mHealth Research Daily with Tim Bredrup
While interest in mHealth applications for self-management of diabetes is growing, research on both the design and the use of these applications is scarce and the potential influence of social media is largely unexplored. To address these issues, a recent study in Norway compared the features of approximately 290 mobile applications for diabetes care to clinical guideline recommendations for diabetes self-management.
Researchers involved in the study searched online vendor markets (app stores for Apple’s iPhone, Google’s Android, BlackBerry, and Nokia Symbian), journal databases, and gray literature (technical reports, blogs and portals) for diabetes mobile applications. Apps featuring components for the self-monitoring of blood glucose were included, and apps without English-language user interfaces and those intended exclusively for health care professionals were excluded.
Specific app features that the researchers assessed were:
(1) self-monitoring (of blood glucose, weight, physical activity, diet, insulin and medication, and blood pressure), (2) education, (3) disease-related alerts and reminders, (4) integration of social media functions, (5) disease-related data export and communication, and (6) synchronization with personal health record (PHR) systems or patient portals.
The prevalence of these features was then compared with guideline recommendations published by health authorities such as the American Diabetes Association.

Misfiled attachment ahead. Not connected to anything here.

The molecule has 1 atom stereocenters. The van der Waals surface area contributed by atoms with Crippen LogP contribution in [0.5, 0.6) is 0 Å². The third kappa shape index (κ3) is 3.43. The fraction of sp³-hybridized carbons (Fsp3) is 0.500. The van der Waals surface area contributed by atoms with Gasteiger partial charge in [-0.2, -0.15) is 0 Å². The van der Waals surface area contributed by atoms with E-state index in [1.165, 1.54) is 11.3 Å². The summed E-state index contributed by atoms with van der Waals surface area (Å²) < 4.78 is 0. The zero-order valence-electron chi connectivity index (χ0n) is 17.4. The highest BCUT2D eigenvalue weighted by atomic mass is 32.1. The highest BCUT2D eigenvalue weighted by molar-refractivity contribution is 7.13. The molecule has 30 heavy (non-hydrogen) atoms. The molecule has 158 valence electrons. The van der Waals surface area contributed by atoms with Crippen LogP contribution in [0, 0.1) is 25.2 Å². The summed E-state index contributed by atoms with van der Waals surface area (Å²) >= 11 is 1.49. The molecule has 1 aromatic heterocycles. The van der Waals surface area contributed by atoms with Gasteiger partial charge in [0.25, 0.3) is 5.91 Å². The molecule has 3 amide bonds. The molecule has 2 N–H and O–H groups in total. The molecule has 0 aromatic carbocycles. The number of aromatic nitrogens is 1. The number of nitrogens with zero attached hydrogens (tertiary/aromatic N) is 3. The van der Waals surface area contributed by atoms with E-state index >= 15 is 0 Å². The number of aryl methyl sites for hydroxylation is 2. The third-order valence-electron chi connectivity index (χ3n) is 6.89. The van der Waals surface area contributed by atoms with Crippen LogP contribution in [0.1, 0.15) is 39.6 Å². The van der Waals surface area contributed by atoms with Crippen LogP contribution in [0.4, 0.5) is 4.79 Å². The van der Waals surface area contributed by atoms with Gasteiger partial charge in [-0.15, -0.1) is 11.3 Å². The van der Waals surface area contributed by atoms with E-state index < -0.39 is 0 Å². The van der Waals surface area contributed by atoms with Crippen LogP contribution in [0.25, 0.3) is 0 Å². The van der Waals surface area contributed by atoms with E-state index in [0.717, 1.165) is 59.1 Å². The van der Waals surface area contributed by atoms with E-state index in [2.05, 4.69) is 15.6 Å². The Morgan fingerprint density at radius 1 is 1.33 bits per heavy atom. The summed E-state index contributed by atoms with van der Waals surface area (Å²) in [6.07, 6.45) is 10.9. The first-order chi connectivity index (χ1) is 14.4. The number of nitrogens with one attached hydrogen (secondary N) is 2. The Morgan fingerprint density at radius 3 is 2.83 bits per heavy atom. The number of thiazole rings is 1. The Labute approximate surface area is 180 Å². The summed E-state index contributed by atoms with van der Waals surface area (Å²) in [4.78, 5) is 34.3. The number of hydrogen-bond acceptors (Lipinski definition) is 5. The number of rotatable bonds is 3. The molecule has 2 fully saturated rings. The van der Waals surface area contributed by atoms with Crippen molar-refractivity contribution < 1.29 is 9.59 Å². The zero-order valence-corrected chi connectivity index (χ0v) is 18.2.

According to the study’s research team, the most prevalent features of the diabetes apps reviewed were as follows:
- Data export and communication (60%)
- Diet recording (47%)
- Weight management (43%)
- Literature Search
- PHR or Web server synchronization (69%)
- Insulin and medication recording (65%)
- Diet recording (65%)
- Data export and communication (62%)
The researchers noted that clinical guidelines widely referred to the importance of education, but this was missing from the top functionalities of the apps.
The study results demonstrated that although there are many diabetes apps that offer a plethora of features, there are still gaps between the evidence-based recommendations and the functionality used in study interventions or found in online markets.
Furthermore, personalized education was confirmed as an underrepresented feature in diabetes mobile applications. No studies were found evaluating social media concepts in diabetes self-management on mobile devices, and its potential remains largely unexplored.
Institution: Norwegian Centre for Integrated Care and Telemedicine, University Hospital of North Norway, Tromsø, Norway.
Authors: Chomutare T, Fernandez-Luque L, Arsand E, Hartvigsen G.
Original Abstract: link